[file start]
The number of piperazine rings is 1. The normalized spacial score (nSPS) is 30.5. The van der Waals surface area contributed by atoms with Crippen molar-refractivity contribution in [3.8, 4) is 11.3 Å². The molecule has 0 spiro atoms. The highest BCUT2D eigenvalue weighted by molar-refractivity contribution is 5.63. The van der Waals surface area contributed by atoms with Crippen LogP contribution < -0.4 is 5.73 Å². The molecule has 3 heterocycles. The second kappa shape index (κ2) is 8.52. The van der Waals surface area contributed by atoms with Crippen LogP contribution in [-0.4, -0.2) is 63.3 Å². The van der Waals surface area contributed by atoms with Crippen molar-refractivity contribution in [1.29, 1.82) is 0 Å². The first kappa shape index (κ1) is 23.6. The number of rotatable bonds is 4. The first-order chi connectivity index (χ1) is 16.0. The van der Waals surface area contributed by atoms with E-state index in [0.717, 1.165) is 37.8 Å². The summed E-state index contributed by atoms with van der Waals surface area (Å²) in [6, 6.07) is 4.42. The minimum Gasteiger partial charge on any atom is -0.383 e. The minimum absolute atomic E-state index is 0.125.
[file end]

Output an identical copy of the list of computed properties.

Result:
The number of piperazine rings is 1. The normalized spacial score (nSPS) is 30.5. The van der Waals surface area contributed by atoms with Crippen molar-refractivity contribution in [3.8, 4) is 11.3 Å². The molecule has 0 spiro atoms. The highest BCUT2D eigenvalue weighted by molar-refractivity contribution is 5.63. The van der Waals surface area contributed by atoms with Crippen LogP contribution < -0.4 is 5.73 Å². The molecule has 3 heterocycles. The second kappa shape index (κ2) is 8.52. The van der Waals surface area contributed by atoms with Crippen LogP contribution in [-0.4, -0.2) is 63.3 Å². The van der Waals surface area contributed by atoms with Crippen molar-refractivity contribution in [1.29, 1.82) is 0 Å². The first kappa shape index (κ1) is 23.6. The number of rotatable bonds is 4. The first-order chi connectivity index (χ1) is 16.0. The van der Waals surface area contributed by atoms with E-state index in [0.717, 1.165) is 37.8 Å². The summed E-state index contributed by atoms with van der Waals surface area (Å²) in [6, 6.07) is 4.42. The minimum Gasteiger partial charge on any atom is -0.383 e. The minimum absolute atomic E-state index is 0.125.